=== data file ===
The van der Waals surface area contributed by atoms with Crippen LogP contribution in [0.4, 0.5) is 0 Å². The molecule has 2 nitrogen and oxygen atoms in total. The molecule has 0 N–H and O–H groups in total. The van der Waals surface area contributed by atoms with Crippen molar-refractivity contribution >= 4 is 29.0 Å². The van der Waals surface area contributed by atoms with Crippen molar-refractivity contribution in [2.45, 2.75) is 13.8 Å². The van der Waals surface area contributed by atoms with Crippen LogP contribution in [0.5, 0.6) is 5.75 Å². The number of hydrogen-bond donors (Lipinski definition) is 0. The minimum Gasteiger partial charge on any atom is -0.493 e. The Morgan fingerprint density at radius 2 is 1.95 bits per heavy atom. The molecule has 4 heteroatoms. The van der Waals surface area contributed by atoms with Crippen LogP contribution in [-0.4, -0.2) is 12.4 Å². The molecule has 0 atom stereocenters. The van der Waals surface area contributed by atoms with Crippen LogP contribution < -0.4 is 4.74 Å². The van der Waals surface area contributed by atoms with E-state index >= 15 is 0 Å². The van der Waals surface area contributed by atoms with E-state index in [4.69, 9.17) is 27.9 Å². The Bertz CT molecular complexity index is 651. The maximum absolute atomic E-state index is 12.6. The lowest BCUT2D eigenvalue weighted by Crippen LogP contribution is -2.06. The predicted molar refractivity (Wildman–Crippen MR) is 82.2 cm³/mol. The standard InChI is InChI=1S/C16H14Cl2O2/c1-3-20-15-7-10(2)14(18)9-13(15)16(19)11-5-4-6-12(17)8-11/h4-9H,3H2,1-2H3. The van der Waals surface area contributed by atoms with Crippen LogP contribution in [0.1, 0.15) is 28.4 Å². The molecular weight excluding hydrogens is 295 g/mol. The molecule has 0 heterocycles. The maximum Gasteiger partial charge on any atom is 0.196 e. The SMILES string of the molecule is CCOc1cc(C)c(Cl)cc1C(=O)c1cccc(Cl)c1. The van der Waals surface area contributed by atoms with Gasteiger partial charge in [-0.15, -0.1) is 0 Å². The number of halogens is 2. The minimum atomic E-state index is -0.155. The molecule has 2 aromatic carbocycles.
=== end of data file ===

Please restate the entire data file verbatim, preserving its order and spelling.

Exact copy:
The van der Waals surface area contributed by atoms with Crippen LogP contribution in [0.4, 0.5) is 0 Å². The molecule has 2 nitrogen and oxygen atoms in total. The molecule has 0 N–H and O–H groups in total. The van der Waals surface area contributed by atoms with Crippen molar-refractivity contribution >= 4 is 29.0 Å². The van der Waals surface area contributed by atoms with Crippen molar-refractivity contribution in [2.45, 2.75) is 13.8 Å². The van der Waals surface area contributed by atoms with Crippen LogP contribution in [0.5, 0.6) is 5.75 Å². The number of hydrogen-bond donors (Lipinski definition) is 0. The minimum Gasteiger partial charge on any atom is -0.493 e. The Morgan fingerprint density at radius 2 is 1.95 bits per heavy atom. The molecule has 4 heteroatoms. The van der Waals surface area contributed by atoms with Crippen LogP contribution in [-0.4, -0.2) is 12.4 Å². The molecule has 0 atom stereocenters. The van der Waals surface area contributed by atoms with Crippen LogP contribution < -0.4 is 4.74 Å². The van der Waals surface area contributed by atoms with E-state index >= 15 is 0 Å². The van der Waals surface area contributed by atoms with E-state index in [4.69, 9.17) is 27.9 Å². The Bertz CT molecular complexity index is 651. The maximum absolute atomic E-state index is 12.6. The lowest BCUT2D eigenvalue weighted by Crippen LogP contribution is -2.06. The predicted molar refractivity (Wildman–Crippen MR) is 82.2 cm³/mol. The standard InChI is InChI=1S/C16H14Cl2O2/c1-3-20-15-7-10(2)14(18)9-13(15)16(19)11-5-4-6-12(17)8-11/h4-9H,3H2,1-2H3. The van der Waals surface area contributed by atoms with Crippen LogP contribution in [0.1, 0.15) is 28.4 Å². The molecular weight excluding hydrogens is 295 g/mol. The molecule has 0 heterocycles. The maximum Gasteiger partial charge on any atom is 0.196 e. The SMILES string of the molecule is CCOc1cc(C)c(Cl)cc1C(=O)c1cccc(Cl)c1. The van der Waals surface area contributed by atoms with Gasteiger partial charge in [-0.15, -0.1) is 0 Å². The number of halogens is 2. The minimum atomic E-state index is -0.155. The molecule has 2 aromatic carbocycles.